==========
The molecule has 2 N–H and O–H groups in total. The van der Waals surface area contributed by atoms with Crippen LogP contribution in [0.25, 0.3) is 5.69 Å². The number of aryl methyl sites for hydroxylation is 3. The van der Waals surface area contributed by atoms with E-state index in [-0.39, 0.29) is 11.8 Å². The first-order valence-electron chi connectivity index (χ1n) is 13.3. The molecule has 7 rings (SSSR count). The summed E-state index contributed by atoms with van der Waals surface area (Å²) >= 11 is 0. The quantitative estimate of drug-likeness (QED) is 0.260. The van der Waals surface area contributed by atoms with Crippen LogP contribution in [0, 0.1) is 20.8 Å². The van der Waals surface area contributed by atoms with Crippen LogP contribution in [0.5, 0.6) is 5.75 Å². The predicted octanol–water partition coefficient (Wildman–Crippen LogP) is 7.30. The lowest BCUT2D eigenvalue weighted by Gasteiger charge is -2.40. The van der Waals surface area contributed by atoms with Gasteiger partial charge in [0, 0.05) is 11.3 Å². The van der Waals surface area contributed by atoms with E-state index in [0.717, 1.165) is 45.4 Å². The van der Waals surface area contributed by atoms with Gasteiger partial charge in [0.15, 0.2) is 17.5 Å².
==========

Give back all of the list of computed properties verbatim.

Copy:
The molecule has 2 N–H and O–H groups in total. The van der Waals surface area contributed by atoms with Crippen LogP contribution in [0.25, 0.3) is 5.69 Å². The number of aryl methyl sites for hydroxylation is 3. The van der Waals surface area contributed by atoms with E-state index in [-0.39, 0.29) is 11.8 Å². The first-order valence-electron chi connectivity index (χ1n) is 13.3. The molecule has 7 rings (SSSR count). The summed E-state index contributed by atoms with van der Waals surface area (Å²) >= 11 is 0. The quantitative estimate of drug-likeness (QED) is 0.260. The van der Waals surface area contributed by atoms with Crippen LogP contribution in [0, 0.1) is 20.8 Å². The van der Waals surface area contributed by atoms with Crippen LogP contribution in [0.5, 0.6) is 5.75 Å². The predicted octanol–water partition coefficient (Wildman–Crippen LogP) is 7.30. The lowest BCUT2D eigenvalue weighted by Gasteiger charge is -2.40. The van der Waals surface area contributed by atoms with Gasteiger partial charge in [0, 0.05) is 11.3 Å². The van der Waals surface area contributed by atoms with E-state index in [0.717, 1.165) is 45.4 Å². The van der Waals surface area contributed by atoms with Gasteiger partial charge in [0.15, 0.2) is 17.5 Å².